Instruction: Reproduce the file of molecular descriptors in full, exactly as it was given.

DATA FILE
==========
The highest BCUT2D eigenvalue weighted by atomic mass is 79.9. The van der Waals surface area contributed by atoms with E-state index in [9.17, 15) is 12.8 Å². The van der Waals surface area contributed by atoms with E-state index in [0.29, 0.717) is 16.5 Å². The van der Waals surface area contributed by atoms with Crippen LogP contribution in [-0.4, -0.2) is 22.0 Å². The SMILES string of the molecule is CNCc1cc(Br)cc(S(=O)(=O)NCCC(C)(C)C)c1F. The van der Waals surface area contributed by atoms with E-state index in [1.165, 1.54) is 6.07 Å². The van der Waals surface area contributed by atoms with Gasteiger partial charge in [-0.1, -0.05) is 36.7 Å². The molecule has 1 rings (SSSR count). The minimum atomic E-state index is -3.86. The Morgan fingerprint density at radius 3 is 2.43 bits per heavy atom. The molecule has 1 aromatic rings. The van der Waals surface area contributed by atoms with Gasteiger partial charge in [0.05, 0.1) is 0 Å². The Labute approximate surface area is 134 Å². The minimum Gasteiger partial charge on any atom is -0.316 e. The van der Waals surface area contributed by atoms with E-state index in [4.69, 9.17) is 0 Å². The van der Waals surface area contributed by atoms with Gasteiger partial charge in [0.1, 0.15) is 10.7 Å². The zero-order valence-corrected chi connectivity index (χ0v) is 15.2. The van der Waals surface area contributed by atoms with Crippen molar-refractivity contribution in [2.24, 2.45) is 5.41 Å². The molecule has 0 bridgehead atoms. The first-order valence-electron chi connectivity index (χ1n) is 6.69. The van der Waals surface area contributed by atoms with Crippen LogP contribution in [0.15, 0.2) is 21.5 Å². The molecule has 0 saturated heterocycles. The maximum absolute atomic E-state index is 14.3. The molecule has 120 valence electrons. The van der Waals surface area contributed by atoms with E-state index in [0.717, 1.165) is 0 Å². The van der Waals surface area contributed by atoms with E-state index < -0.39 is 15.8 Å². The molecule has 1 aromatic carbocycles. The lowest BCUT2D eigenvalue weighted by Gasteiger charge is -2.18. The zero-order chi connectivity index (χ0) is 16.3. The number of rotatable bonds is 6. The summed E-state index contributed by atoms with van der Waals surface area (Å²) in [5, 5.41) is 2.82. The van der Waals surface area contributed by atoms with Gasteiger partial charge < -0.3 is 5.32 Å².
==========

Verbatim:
The highest BCUT2D eigenvalue weighted by atomic mass is 79.9. The van der Waals surface area contributed by atoms with E-state index in [9.17, 15) is 12.8 Å². The van der Waals surface area contributed by atoms with E-state index in [0.29, 0.717) is 16.5 Å². The van der Waals surface area contributed by atoms with Crippen LogP contribution in [-0.4, -0.2) is 22.0 Å². The SMILES string of the molecule is CNCc1cc(Br)cc(S(=O)(=O)NCCC(C)(C)C)c1F. The van der Waals surface area contributed by atoms with E-state index in [1.165, 1.54) is 6.07 Å². The van der Waals surface area contributed by atoms with Gasteiger partial charge in [-0.1, -0.05) is 36.7 Å². The molecule has 1 rings (SSSR count). The minimum atomic E-state index is -3.86. The Morgan fingerprint density at radius 3 is 2.43 bits per heavy atom. The molecule has 1 aromatic rings. The van der Waals surface area contributed by atoms with Gasteiger partial charge in [0.05, 0.1) is 0 Å². The Labute approximate surface area is 134 Å². The minimum Gasteiger partial charge on any atom is -0.316 e. The van der Waals surface area contributed by atoms with E-state index in [4.69, 9.17) is 0 Å². The van der Waals surface area contributed by atoms with Gasteiger partial charge in [0.1, 0.15) is 10.7 Å². The zero-order valence-corrected chi connectivity index (χ0v) is 15.2. The van der Waals surface area contributed by atoms with Crippen molar-refractivity contribution in [2.24, 2.45) is 5.41 Å². The molecule has 0 bridgehead atoms. The first-order valence-electron chi connectivity index (χ1n) is 6.69. The van der Waals surface area contributed by atoms with Crippen LogP contribution in [0.15, 0.2) is 21.5 Å². The molecule has 0 saturated heterocycles. The maximum absolute atomic E-state index is 14.3. The molecule has 120 valence electrons. The van der Waals surface area contributed by atoms with E-state index in [0.717, 1.165) is 0 Å². The van der Waals surface area contributed by atoms with E-state index < -0.39 is 15.8 Å². The molecule has 1 aromatic carbocycles. The lowest BCUT2D eigenvalue weighted by Gasteiger charge is -2.18. The zero-order chi connectivity index (χ0) is 16.3. The number of rotatable bonds is 6. The summed E-state index contributed by atoms with van der Waals surface area (Å²) in [5, 5.41) is 2.82. The van der Waals surface area contributed by atoms with Gasteiger partial charge < -0.3 is 5.32 Å².